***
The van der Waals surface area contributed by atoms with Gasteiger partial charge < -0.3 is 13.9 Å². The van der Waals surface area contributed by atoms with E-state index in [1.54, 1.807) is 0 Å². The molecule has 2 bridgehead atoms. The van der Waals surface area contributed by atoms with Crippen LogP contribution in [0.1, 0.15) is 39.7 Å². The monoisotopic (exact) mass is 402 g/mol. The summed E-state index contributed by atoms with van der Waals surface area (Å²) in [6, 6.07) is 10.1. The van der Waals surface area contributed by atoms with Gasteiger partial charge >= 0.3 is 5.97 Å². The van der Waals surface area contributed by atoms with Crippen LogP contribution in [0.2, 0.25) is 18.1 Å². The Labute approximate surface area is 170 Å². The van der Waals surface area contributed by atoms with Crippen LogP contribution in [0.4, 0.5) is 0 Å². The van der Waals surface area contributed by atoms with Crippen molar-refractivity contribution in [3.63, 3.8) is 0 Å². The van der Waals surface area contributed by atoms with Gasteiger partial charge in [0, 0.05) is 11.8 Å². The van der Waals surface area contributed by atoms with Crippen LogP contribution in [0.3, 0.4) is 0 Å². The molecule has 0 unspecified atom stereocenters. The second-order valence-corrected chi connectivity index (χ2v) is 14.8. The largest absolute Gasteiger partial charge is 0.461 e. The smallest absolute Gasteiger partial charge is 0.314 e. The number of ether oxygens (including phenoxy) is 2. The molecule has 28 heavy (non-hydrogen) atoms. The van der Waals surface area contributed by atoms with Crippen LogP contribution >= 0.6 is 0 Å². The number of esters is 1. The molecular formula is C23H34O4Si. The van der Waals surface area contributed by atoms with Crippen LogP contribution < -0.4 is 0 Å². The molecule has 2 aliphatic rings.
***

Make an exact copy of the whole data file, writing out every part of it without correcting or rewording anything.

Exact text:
The van der Waals surface area contributed by atoms with Gasteiger partial charge < -0.3 is 13.9 Å². The van der Waals surface area contributed by atoms with E-state index in [1.54, 1.807) is 0 Å². The molecule has 2 bridgehead atoms. The van der Waals surface area contributed by atoms with Crippen LogP contribution in [0.1, 0.15) is 39.7 Å². The monoisotopic (exact) mass is 402 g/mol. The summed E-state index contributed by atoms with van der Waals surface area (Å²) in [6, 6.07) is 10.1. The van der Waals surface area contributed by atoms with Gasteiger partial charge >= 0.3 is 5.97 Å². The van der Waals surface area contributed by atoms with Crippen LogP contribution in [0.2, 0.25) is 18.1 Å². The Labute approximate surface area is 170 Å². The van der Waals surface area contributed by atoms with Crippen LogP contribution in [0.4, 0.5) is 0 Å². The van der Waals surface area contributed by atoms with Crippen molar-refractivity contribution in [3.63, 3.8) is 0 Å². The van der Waals surface area contributed by atoms with Gasteiger partial charge in [0, 0.05) is 11.8 Å². The van der Waals surface area contributed by atoms with Crippen LogP contribution in [0.3, 0.4) is 0 Å². The molecule has 0 unspecified atom stereocenters. The second-order valence-corrected chi connectivity index (χ2v) is 14.8. The largest absolute Gasteiger partial charge is 0.461 e. The smallest absolute Gasteiger partial charge is 0.314 e. The number of ether oxygens (including phenoxy) is 2. The molecule has 28 heavy (non-hydrogen) atoms. The van der Waals surface area contributed by atoms with Crippen LogP contribution >= 0.6 is 0 Å². The number of esters is 1. The molecular formula is C23H34O4Si. The van der Waals surface area contributed by atoms with Crippen LogP contribution < -0.4 is 0 Å². The molecule has 2 aliphatic rings.